Grocery retailers better keep an eye on available real estate nearby, because a new competitive neighbor might be moving in soon.
Aldi is a year into its five-year, $5.3 billion U.S. growth plan, which includes building around 800 new stores, remodeling older locations and upgrading and expanding its assortment.
"It's pretty simple," Aldi U.S. CEO Jason Hart told CNBC. "We are going where competitors are, we like to be close to the competition for convenience reasons for our customer. We like them to shop exclusively Aldi, but we recognize that consumers are going to more than one store."
By 2022, Aldi said, it will be the third largest U.S. grocer by store count with 2,500 locations, behind Walmart and Kroger. Since announcing its growth plan in June 2017, it has added more than 140 new stores from coast to coast, opening its 1,800th U.S. store Thursday in Texas.
Aldi is opening stores for the first time in Florida, Texas and the East Coast, while at the same time "densifying our existing markets like Chicago, like St. Louis, like Cleveland where we have been for decades and decades," Hart said.
Aldi U.S. is part of a privately held German company, Aldi Sud, which opened its first U.S. stores in 1976. Makeovers of older stores include cosmetic updates and cost-saving measures like new eco-friendly lighting, but most importantly a new merchandise assortment. Today, Aldi said it's halfway through its plan to remodel 1,300 older stores and its goal for 20 percent of the products in every store to be new compared with last year, with a 40 percent increase in fresh food.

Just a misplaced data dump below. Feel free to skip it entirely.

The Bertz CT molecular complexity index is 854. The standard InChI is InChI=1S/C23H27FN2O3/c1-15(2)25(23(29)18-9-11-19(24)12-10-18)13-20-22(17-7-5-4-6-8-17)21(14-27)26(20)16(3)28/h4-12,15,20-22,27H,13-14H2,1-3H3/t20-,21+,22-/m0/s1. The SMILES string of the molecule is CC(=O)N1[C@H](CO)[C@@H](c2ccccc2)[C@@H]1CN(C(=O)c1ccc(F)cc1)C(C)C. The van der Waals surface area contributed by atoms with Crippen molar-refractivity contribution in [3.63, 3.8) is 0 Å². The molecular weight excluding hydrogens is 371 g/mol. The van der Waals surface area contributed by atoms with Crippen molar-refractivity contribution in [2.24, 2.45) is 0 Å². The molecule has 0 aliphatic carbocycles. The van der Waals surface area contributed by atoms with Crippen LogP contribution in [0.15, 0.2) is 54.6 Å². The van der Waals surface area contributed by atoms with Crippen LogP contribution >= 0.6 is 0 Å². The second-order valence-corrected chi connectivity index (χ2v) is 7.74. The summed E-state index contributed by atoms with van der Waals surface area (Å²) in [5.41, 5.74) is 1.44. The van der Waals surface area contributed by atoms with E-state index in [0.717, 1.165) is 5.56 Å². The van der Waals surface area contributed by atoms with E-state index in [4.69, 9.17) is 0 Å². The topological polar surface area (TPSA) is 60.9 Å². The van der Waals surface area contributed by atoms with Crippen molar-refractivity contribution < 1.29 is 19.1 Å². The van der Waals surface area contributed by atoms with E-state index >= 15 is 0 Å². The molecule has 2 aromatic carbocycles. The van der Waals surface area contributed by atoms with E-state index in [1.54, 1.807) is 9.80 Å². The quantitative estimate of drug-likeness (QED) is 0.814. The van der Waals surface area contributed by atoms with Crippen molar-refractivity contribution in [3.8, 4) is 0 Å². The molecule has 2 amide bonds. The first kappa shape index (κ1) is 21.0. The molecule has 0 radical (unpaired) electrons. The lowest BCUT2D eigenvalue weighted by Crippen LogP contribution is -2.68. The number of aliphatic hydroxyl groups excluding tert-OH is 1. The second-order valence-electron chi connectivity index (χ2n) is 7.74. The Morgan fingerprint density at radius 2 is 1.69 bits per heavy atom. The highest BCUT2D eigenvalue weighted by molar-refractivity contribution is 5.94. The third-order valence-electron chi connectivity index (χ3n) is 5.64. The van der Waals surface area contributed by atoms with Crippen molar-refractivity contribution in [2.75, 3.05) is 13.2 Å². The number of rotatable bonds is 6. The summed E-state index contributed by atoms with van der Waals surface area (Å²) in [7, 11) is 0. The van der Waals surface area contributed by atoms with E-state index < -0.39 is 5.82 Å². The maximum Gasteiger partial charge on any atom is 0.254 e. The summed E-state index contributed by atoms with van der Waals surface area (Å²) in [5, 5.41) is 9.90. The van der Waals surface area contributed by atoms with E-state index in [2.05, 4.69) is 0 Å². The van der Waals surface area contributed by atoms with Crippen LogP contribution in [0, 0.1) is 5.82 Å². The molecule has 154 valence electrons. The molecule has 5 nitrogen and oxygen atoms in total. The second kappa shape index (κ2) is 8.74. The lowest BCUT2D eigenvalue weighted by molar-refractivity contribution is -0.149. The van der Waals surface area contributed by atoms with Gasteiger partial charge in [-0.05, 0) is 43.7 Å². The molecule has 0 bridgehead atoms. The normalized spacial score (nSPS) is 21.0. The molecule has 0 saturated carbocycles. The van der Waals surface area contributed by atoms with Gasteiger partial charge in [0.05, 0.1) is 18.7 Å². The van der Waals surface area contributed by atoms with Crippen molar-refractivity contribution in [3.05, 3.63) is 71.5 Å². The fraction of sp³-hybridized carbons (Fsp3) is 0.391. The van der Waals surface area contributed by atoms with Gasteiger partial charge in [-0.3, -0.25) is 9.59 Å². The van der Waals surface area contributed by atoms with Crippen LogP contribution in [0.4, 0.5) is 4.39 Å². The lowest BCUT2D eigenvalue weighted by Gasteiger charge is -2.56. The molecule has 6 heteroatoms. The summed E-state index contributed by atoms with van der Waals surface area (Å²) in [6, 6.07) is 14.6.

Fresh food is a key draw for shoppers, and organic and gluten-free options are growing in popularity, the grocer said. Aldi's organic produce sales have increased by over 200 percent in the last three years. The grocer continues to add to its private label gluten-free products and says its "liveGfree" brand bread has been one of its best sellers for two straight years.
While Aldi U.S. does not release sales figures since it is part of a private company, Hart said its U.S. sales have doubled the last five years and the goal remains to double sales again in the next five years.
Adding stores is an easier way for a retailer to grow sales than to increase sales at existing stores, otherwise known as comparable or same-store sales growth. But Hart said "our same-store sales over the past several years has been much more than the industry has realized."
IBISWorld estimates Aldi's U.S. revenue was around $13.5 billion in 2017, compared with Kroger's $97 billion. While analysts and consultants agree Aldi has experienced growth, Randy Burt, a partner in the consumer goods and retail practice at A.T. Kearney, estimates Aldi has just about a 2 percent market share.
Generally, grocery is considered a staple purchase, rather than a discretionary one, which suggests if Aldi is growing sales, some other competitor is losing out. Hart said Aldi is pulling sales away from a number of rivals, typically the ones closest to its stores.
According to Hart, "we are appealing to a wider range of customers and we are appealing at an accelerating rate to more and more customers as they discover the difference at Aldi, which is saving money on high quality products in a convenient, less frustrating shopping environment."
The company says last year, more than 7 million new households shopped at its stores. Currently, 40 million consumers shop its stores each month, and the grocer hopes to serve 100 million customers monthly by the end of 2022.